When figuring out what’s worth spending money on, it often comes down to whether you want to focus on experiences or whether you want to focus on things. Deciding what you value most can provide you with a way to make better money decisions that you are more likely to be happy with in the long run.
Why Some People Value Things
One of the reasons that many people value things is due to their tangible nature. You have something “to show for” your expenditure. Plus, many people place value on things. A couch is something you can usually sell again (even if you will only get back a fraction of what you paid in the first place).
When you are surrounded by things, you can make the argument that you have items worth something. It’s comforting to have proof that you have spent your money on something of value, even if ultimately these things depreciate in value over time.
Others prefer experiences. Indeed, research shows that many people are happier when they spend on experiences. They would rather have a vacation than a house full of stuff they don’t really care about. However, it’s hard to get beyond that barrier. While you will have those memories forever, there is nothing tangible about them, and you can’t sell them later. And, eventually, those memories will fade.
My Preference: Things that Provide Experiences
Of course, it doesn’t have to be an either/or proposition. There is a way to buy things that contribute to long-term experiences. At first, I thought I was more of a “things” person. However, after having a discussion on the Money Mastermind Show, I realize that I really am more of an experience person. I just like to buy things that contribute to lasting experiences.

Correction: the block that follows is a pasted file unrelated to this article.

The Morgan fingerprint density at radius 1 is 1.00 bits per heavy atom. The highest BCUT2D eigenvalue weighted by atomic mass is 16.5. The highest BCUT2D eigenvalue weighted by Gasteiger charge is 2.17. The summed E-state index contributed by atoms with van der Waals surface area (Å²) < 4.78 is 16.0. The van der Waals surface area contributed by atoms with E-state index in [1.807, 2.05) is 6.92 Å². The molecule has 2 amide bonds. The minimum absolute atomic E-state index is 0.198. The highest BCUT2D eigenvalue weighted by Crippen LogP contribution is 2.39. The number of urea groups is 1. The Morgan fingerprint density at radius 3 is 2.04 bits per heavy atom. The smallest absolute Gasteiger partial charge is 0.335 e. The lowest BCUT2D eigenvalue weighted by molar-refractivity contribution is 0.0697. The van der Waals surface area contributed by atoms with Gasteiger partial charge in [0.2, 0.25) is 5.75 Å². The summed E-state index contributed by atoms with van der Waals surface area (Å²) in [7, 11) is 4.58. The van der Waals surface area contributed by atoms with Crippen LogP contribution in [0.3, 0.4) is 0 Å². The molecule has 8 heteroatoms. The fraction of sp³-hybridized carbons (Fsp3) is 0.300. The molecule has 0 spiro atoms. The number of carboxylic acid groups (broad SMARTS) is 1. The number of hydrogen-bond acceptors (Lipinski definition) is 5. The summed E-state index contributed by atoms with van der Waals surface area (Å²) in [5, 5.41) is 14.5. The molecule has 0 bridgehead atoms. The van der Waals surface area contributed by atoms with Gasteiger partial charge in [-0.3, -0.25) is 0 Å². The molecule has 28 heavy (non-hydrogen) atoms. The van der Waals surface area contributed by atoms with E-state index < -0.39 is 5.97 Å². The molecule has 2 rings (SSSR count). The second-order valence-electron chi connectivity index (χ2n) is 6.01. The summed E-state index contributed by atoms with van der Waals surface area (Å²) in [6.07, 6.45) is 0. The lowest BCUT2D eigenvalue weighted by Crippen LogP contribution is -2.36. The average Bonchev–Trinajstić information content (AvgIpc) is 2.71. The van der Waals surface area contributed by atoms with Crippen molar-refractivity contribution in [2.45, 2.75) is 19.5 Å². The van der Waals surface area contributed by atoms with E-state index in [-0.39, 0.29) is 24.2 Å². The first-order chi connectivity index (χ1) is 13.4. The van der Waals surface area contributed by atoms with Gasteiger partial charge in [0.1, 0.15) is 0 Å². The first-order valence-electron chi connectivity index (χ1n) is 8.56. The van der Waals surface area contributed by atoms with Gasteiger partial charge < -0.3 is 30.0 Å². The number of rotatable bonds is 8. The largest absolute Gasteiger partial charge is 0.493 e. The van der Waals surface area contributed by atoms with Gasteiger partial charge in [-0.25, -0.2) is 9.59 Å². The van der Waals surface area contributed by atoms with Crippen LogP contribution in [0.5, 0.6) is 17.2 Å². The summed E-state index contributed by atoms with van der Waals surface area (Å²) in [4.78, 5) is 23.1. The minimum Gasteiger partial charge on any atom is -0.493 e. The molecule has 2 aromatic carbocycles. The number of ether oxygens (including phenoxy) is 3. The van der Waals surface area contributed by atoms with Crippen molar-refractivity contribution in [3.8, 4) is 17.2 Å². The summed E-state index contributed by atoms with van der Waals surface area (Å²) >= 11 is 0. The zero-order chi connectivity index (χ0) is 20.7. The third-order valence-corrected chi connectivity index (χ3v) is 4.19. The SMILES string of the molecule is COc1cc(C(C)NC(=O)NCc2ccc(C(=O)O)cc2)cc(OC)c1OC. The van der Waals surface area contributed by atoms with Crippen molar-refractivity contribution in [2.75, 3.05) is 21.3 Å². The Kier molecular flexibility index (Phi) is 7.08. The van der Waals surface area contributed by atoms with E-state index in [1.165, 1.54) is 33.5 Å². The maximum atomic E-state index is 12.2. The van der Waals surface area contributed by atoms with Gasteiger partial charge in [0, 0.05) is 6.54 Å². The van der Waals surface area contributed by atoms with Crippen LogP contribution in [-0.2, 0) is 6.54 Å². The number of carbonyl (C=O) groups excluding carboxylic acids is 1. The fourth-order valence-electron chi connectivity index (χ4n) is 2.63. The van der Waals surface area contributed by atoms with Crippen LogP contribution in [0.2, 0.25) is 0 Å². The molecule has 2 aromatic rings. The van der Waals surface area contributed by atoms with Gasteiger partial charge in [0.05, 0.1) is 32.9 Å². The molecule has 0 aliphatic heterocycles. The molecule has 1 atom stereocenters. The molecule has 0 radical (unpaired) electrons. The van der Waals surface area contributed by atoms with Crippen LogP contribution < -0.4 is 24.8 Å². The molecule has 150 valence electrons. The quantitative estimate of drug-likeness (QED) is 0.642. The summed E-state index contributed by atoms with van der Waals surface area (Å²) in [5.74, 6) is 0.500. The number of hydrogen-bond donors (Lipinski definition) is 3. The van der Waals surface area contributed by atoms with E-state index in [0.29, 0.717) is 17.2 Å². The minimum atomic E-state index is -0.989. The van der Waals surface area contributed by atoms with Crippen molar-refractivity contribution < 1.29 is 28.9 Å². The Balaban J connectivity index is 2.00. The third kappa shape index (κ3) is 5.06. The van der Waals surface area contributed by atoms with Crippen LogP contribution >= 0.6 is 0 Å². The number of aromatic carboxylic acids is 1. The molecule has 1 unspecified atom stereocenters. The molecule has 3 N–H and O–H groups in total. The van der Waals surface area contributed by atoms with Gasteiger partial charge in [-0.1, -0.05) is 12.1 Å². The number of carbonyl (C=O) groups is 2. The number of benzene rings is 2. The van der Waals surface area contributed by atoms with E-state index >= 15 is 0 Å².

I was talking about buying a hot tub, or adding a theater room to my house, sure that these were “things” purchases. However, I came to understand that these are actually lasting experiences. When I buy a hot tub, I am creating an experience that I can enjoy regularly. Similarly, a theater room is not just a TV. It’s putting in an entire experience that I can enjoy with my family and with my friends. That makes a difference. These things might not significantly increase the value of my home, but they do enhance my quality of life.
Purchasing things that provide experiences can give you a way to combine the both of best worlds. Consider: A theater room, hot tub, or even a nice grill that you can use all summer, all have more long-term value than a weeklong vacation that fades from memory over time. There is no doubt that the vacation is a great thing, and a great experience, but what if you could make awesome memories right in your home?
In the end, it’s all about what you value you most, and what you prefer. Look inside yourself for your preferences, and then make plans based on what matters most to you.